Funny tidbit: many sources add vinegar to purportedly increase nutrient release from the bones. We’ve found no solid support for this practice, so don’t do it. Our broth seems sufficiently rich with adequate collagen content without it.

Tips Before Making Bone Broth

  • To strain most of the grit that usually settles in the broth, use a fine mesh strainer like this one after removing the bigger bones/veggies from the broth and before separating the fat.
  • To skim the fat from the broth, our favorite method is to put the broth in a big bowl in the fridge until the fat solidifies at the top, and to then scrape the fat off. If you don’t want to wait or go this extra step, we found this fat separator works really well when the broth is still hot.
  • We like to store broth in half gallon mason jars in the fridge, which allows us to just pour broth out when needed, versus scooping the broth out of Tupperware.
  • If you don’t use the broth right away, you can freeze it into space-efficient ice cubes. For example, we use these ice trays, which equate to about 1/3 cup per cube if we need an exact amount later.
  • We don’t salt our broth when cooking, aside from adding fish sauce. That way, we preserve the versatility of salting the broth to taste for recipes or drinking.
  • If you’re using really big bones, like ham hocks, then try to crack the bones before or after simmering for a little bit, to maximize nutrient release.
  • If you’re using frozen bones, and the bones are frozen together, let the water run over the bones while filling the pot so that they will become thawed enough for you to separate and fit them better into the pot.
  • Feel free to let the broth sit in the Instant Pot for a while after it’s done cooking. We sometimes even let it sit overnight and then just do a brief cook (5 minutes, manual high) before removing the broth.
  • If we only do one run in the Instant Pot, we will usually do another batch of broth using the same bones afterwards. The broth will be weaker, but the bones still have nutrients and minerals to give away. This also stretches the resourcefulness of the bones further before we dispose of them.
  • Thicker, more gelatinous bones like beef bones will produce thicker broth than chicken bones with less time, so if your chicken bone broth doesn’t gel too much, cook it for longer.

Our Bone Broth Recipe for Beginners

bone broth recipe

Bone Broth Recipe

A bone broth recipe for beginners! Foolproof and and an easy way to reap all of bone broth's health benefits. Instant Pot and stovetop instructions.
Course Soup

Ingredients
  

  • 2.5 lbs bones (more, if you can fit it)
  • 10 cups filtered water (or until pot is full)
  • 1 tbsp fish sauce (optional)
  • vegetable trimmings (optional)

Instructions
 

  • Put the bones into a large stock pot or Instant Pot. Add any vegetables, if using.
  • Next, add the water to the pot. Note: We just fill to the maximum line in our 3-quart Instant Pot. If you want to add fish sauce, add it now.
  • For the Instant Pot: use the manual, high pressure setting for 120 minutes. 
    For stove top: bring the water to a boil and then simmer for at least 8 hours. (If you’re comfortable with it, let it go for up to 12 hours.)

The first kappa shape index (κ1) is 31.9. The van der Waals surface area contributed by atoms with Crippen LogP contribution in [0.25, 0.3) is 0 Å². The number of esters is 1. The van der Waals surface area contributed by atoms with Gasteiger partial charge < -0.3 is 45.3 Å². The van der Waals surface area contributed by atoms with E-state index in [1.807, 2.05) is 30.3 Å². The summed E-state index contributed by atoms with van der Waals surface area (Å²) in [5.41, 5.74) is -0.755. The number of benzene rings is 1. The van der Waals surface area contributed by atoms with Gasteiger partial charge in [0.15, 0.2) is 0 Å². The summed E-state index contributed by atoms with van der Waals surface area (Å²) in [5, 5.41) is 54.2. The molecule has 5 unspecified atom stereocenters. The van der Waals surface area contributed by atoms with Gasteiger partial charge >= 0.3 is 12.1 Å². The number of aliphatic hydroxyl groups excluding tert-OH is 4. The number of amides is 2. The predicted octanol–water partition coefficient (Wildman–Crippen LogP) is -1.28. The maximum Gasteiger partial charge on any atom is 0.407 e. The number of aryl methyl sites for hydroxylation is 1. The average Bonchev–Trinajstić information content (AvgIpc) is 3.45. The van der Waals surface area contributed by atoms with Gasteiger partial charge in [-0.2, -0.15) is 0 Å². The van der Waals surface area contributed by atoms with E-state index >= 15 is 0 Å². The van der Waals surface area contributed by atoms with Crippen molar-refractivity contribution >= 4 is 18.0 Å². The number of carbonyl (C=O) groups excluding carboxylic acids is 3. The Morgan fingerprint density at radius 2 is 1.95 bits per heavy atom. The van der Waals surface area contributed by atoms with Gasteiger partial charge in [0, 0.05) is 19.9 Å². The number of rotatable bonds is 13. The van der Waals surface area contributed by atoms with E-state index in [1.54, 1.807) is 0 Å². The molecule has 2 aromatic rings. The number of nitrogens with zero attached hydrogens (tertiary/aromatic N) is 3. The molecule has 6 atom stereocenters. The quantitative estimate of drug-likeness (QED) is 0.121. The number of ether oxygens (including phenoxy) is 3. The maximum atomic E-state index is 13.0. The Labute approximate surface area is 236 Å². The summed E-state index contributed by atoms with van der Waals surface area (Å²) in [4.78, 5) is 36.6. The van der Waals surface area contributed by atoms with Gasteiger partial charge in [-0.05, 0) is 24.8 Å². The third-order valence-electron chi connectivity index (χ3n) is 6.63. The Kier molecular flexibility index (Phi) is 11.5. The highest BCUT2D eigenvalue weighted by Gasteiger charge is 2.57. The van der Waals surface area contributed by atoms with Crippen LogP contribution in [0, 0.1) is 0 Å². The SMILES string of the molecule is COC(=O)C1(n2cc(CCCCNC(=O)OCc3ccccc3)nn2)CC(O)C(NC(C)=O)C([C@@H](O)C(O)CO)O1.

• For the Instant Pot: you can either do a slow release and remove the broth whenever you get around to it, or if not in a rush, let it go for another run on manual, high pressure for 120 minutes. (See "recipe notes” below.)
    For stove top: Turn off the stove.
  • Remove the bones from the pot and strain the broth to remove any grit. 
  • Skim the fat from the top, if desired.

Notes

  • We linked some helpful equipment in our “Tips before making bone broth” section right above this article.
  • To strain most of the grit that usually settles in the broth, use a fine mesh strainer after removing the bigger bones/veggies from the broth and before separating the fat.
  • To skim the fat from the broth, our favorite method is to put the broth in a big bowl in the fridge until the fat solidifies at the top, and to then scrape the fat off. If you don’t want to wait or go this extra step, a fat separator works really well when the broth is still hot.
  • We like to store broth in half gallon mason jars in the fridge, which allows us to just pour broth out when needed, versus scooping the broth out of Tupperware.
  • If you don’t use the broth right away, you can freeze it into space-efficient ice cubes. For example, we use ice trays that equate to about 1/3 cup per cube if we need an exact amount later.
  • We don’t salt our broth when cooking, aside from adding fish sauce. That way, we preserve the versatility of salting the broth to taste for recipes or drinking.
  • If you’re using really big bones, like ham hocks, then try to crack the bones before or after simmering for a little bit, to maximize nutrient release.
  • If you’re using frozen bones, and the bones are frozen together, let the water run over the bones while filling the pot so that they will become thawed enough for you to separate and fit them better into the pot.
  • Feel free to let the broth sit in the Instant Pot for a while after it’s done cooking. We sometimes even let it sit overnight and then just do a brief cook (5 minutes, manual high) before removing the broth.
  • If we only do one run in the Instant Pot, we will usually do another batch of broth using the same bones afterwards. The broth will be weaker, but the bones still have nutrients and minerals to give away. This also stretches the resourcefulness of the bones further before we dispose of them.
  • Thicker, more gelatinous bones like beef bones will produce thicker broth than chicken bones with less time, so if your chicken bone broth doesn’t gel too much, cook it for longer.
Keyword Healthy

Again, you don’t need to overthink making bone broth. Once you get the hang of it, you don’t even need a bone broth recipe with exact measurements. People made bone broth way before fancy kitchen gadgets and measuring tools existed, so just go for it!

We really appreciate you reading this bone broth recipe article. Please leave a comment below with any questions or tips you have about bone broth!